The city of Richmond forked over $7 million to land the Richmond 2015 UCI Road World Championships. But how will anyone know if it was money well spent?
Various data will tell the big story: The number of actual spectators — especially from out of town — along with hotel bookings, tax receipts for meals, worldwide viewers on sports television, webpage visits and so on.
Dollar expectations are high. From its inception in 2012 to its Sept. 27 finish line, the nine-day event is expected to deliver $21.3 million in cumulative economic impact, according to race sponsors. Local and state taxes should be $3.8 million and $5 million, respectively. Total income in the state is estimated at $158.1 million.
There may be early results, but it likely will take a couple of months for hard numbers to come in, says Paul Shanks, director of communications for Richmond 2015. Comprehensive information is due in an extensive report by early next year.
The big picture “is what the global exposure is like,” Shanks says. The race is scheduled to air in 168 countries on the likes of Sky, ESPN and the BBC. Although such exposure is more difficult to quantify than tax receipts, he notes that Richmond could get a huge boost if it’s viewed around the world as on the same sporting plane as New York, Miami or Los Angeles.
How Richmond looks through that lens has been the subject of considerable angst. How will the Confederate monuments be interpreted? What if everyone stays home, afraid of the crowds? And will the closure of schools, business and other shifting schedules conjure up images of a ghost town — or that residents couldn’t care less?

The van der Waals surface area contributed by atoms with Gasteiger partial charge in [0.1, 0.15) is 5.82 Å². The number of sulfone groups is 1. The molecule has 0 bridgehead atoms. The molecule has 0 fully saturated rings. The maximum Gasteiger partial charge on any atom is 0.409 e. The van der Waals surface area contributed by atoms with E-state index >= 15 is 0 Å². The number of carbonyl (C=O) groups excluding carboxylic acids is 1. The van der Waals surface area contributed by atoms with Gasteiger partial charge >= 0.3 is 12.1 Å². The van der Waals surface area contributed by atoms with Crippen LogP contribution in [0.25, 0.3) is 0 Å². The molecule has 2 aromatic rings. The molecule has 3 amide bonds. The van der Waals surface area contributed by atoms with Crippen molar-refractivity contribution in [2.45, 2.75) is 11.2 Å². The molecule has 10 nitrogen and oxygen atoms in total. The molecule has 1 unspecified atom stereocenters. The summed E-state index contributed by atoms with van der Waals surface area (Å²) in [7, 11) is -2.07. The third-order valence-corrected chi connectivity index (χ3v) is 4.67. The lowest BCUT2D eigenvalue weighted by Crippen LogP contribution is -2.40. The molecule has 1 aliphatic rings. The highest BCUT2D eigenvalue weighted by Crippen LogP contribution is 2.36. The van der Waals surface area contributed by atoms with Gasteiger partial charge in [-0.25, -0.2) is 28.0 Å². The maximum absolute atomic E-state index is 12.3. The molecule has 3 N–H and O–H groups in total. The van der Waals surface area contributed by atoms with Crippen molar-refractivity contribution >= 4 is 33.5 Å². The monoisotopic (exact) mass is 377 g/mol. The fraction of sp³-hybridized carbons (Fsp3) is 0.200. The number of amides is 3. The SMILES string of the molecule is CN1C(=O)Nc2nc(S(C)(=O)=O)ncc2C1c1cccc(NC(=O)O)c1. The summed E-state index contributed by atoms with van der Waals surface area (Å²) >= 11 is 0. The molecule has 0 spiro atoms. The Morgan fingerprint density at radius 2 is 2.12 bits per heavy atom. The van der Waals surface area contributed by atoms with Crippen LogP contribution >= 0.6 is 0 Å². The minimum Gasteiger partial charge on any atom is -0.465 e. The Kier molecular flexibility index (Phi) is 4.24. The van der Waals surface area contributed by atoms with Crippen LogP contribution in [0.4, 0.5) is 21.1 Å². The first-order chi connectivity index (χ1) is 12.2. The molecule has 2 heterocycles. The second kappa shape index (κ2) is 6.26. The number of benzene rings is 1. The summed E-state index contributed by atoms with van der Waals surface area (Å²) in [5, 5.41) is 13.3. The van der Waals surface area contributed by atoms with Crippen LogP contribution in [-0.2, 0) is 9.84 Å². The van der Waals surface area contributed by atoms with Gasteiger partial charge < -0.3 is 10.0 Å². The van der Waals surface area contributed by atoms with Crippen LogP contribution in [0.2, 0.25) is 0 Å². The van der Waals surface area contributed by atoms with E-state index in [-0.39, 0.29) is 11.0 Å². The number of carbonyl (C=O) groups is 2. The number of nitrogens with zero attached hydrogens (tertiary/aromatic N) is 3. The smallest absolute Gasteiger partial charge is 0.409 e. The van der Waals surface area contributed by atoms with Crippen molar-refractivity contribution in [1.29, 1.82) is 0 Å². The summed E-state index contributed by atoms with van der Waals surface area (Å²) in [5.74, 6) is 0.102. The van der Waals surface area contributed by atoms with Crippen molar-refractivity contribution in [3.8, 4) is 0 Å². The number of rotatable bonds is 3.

For an idea of how a comparable UCI race panned out in money terms, consider the bike event held in Hamilton, Ontario, in October 2003 — the last UCI race held in North America. The area on Lake Ontario, about an hour from the Toronto metropolis, is about one-fifth smaller in population than the Richmond area.
“The race was a success,” says Steve Milton, a sports columnist for the Hamilton Spectator newspaper. “It wasn’t a roaring success — no one made millions,” but downtown hotels were full and the area was set up for future international sports events, such as curling.
“The economic impact was significant,” says Sharon Murphy, a business development consultant for the city of Hamilton. “All the hotel rooms were booked and people were able to go to Toronto or Niagara Falls with ease.”
When it comes to overnight stays in Richmond, a number to compare is last year’s occupancy rates for Richmond-area hotels. That average was 61.1 percent, says Richmond Region Tourism, citing Smith Travel Research.
In Hamilton, it took several months for final figures to come in. A 2004 report by the Canadian Sports Tourism Alliance cited 230,000 spectators — about half as many as are expected in Richmond. Police reported crowds of 104,000 watching final events.
The race attracted 950 athletes from 57 countries and 900 media people from 33 countries. Numbers for outside visitors seemed somewhat modest. The report noted that there were 23,800 spectators from outside of Hamilton, including 13,850 from Canada and 7,150 from the United States But only 2,760 came from overseas countries.
Combined spending was reported to be $19.7 million with total spending of $48.3 million in Ontario.
The best way to consider the Hamilton race, Milton says, is how it positioned the area for what could follow and enhanced its reputation. “The large legacy is that this became a cycling area for much of southern Ontario,” he says. Besides curling, the region also attracted international competition in hockey.
That could be Richmond’s hole card in its bike-race ploy. “We want people to have rave reviews of the city and its nightlife as well as the race,” Shanks says, noting that it sets the city up for future events. If it hits a financial high from the nine-day event, so much the better.
Editor's note: An earlier version of this story mistakenly located Hamilton, Ontario as being on Lake Huron. It is on Lake Ontario.